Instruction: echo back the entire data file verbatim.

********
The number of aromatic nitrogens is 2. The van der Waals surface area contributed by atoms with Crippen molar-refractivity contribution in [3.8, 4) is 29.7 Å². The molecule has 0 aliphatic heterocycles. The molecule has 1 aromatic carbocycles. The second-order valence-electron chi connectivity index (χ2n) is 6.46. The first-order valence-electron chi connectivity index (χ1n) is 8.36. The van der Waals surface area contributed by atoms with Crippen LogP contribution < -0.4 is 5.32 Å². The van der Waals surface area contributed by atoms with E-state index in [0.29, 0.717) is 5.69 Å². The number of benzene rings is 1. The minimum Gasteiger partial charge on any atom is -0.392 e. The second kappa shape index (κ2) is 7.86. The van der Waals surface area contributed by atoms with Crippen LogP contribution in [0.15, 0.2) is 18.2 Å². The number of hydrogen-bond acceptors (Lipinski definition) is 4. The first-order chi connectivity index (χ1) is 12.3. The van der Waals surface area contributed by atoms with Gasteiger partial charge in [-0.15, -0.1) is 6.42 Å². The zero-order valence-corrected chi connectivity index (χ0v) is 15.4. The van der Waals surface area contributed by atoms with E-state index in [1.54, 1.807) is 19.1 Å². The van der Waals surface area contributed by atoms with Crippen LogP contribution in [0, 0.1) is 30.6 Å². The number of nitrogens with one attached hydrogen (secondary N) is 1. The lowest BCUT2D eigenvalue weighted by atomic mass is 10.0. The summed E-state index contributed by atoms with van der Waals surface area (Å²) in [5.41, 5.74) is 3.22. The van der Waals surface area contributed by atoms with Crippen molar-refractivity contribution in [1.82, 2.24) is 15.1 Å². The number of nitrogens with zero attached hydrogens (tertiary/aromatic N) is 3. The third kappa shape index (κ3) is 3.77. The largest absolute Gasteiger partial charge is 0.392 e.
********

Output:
The number of aromatic nitrogens is 2. The van der Waals surface area contributed by atoms with Crippen molar-refractivity contribution in [3.8, 4) is 29.7 Å². The molecule has 0 aliphatic heterocycles. The molecule has 1 aromatic carbocycles. The second-order valence-electron chi connectivity index (χ2n) is 6.46. The first-order valence-electron chi connectivity index (χ1n) is 8.36. The van der Waals surface area contributed by atoms with Crippen LogP contribution < -0.4 is 5.32 Å². The van der Waals surface area contributed by atoms with E-state index in [0.29, 0.717) is 5.69 Å². The number of benzene rings is 1. The minimum Gasteiger partial charge on any atom is -0.392 e. The second kappa shape index (κ2) is 7.86. The van der Waals surface area contributed by atoms with Crippen LogP contribution in [0.15, 0.2) is 18.2 Å². The number of hydrogen-bond acceptors (Lipinski definition) is 4. The first-order chi connectivity index (χ1) is 12.3. The van der Waals surface area contributed by atoms with Gasteiger partial charge in [-0.15, -0.1) is 6.42 Å². The zero-order valence-corrected chi connectivity index (χ0v) is 15.4. The van der Waals surface area contributed by atoms with E-state index in [1.54, 1.807) is 19.1 Å². The van der Waals surface area contributed by atoms with Crippen LogP contribution in [0, 0.1) is 30.6 Å². The number of nitrogens with one attached hydrogen (secondary N) is 1. The lowest BCUT2D eigenvalue weighted by atomic mass is 10.0. The summed E-state index contributed by atoms with van der Waals surface area (Å²) in [5.41, 5.74) is 3.22. The van der Waals surface area contributed by atoms with Crippen molar-refractivity contribution in [1.82, 2.24) is 15.1 Å². The number of nitrogens with zero attached hydrogens (tertiary/aromatic N) is 3. The third kappa shape index (κ3) is 3.77. The largest absolute Gasteiger partial charge is 0.392 e.